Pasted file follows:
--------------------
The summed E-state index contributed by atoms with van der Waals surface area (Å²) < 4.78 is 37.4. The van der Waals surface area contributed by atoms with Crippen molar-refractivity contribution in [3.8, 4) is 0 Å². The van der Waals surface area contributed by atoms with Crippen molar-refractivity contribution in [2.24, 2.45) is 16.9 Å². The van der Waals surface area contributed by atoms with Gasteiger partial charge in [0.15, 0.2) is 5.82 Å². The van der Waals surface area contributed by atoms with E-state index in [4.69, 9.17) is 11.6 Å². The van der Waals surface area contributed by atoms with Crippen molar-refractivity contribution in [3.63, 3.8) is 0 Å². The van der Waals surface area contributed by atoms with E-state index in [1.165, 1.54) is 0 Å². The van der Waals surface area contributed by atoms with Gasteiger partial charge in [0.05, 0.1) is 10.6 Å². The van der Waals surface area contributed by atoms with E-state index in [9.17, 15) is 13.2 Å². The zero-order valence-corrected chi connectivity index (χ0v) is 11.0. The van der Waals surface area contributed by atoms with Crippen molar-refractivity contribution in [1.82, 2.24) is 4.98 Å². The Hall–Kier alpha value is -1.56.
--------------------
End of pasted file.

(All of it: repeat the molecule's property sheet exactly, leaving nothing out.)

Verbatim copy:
The summed E-state index contributed by atoms with van der Waals surface area (Å²) < 4.78 is 37.4. The van der Waals surface area contributed by atoms with Crippen molar-refractivity contribution in [3.8, 4) is 0 Å². The van der Waals surface area contributed by atoms with Crippen molar-refractivity contribution in [2.24, 2.45) is 16.9 Å². The van der Waals surface area contributed by atoms with Gasteiger partial charge in [0.15, 0.2) is 5.82 Å². The van der Waals surface area contributed by atoms with E-state index in [4.69, 9.17) is 11.6 Å². The van der Waals surface area contributed by atoms with Crippen molar-refractivity contribution in [3.63, 3.8) is 0 Å². The van der Waals surface area contributed by atoms with E-state index in [1.165, 1.54) is 0 Å². The van der Waals surface area contributed by atoms with Gasteiger partial charge in [0.05, 0.1) is 10.6 Å². The van der Waals surface area contributed by atoms with E-state index in [9.17, 15) is 13.2 Å². The zero-order valence-corrected chi connectivity index (χ0v) is 11.0. The van der Waals surface area contributed by atoms with Crippen molar-refractivity contribution in [1.82, 2.24) is 4.98 Å². The Hall–Kier alpha value is -1.56.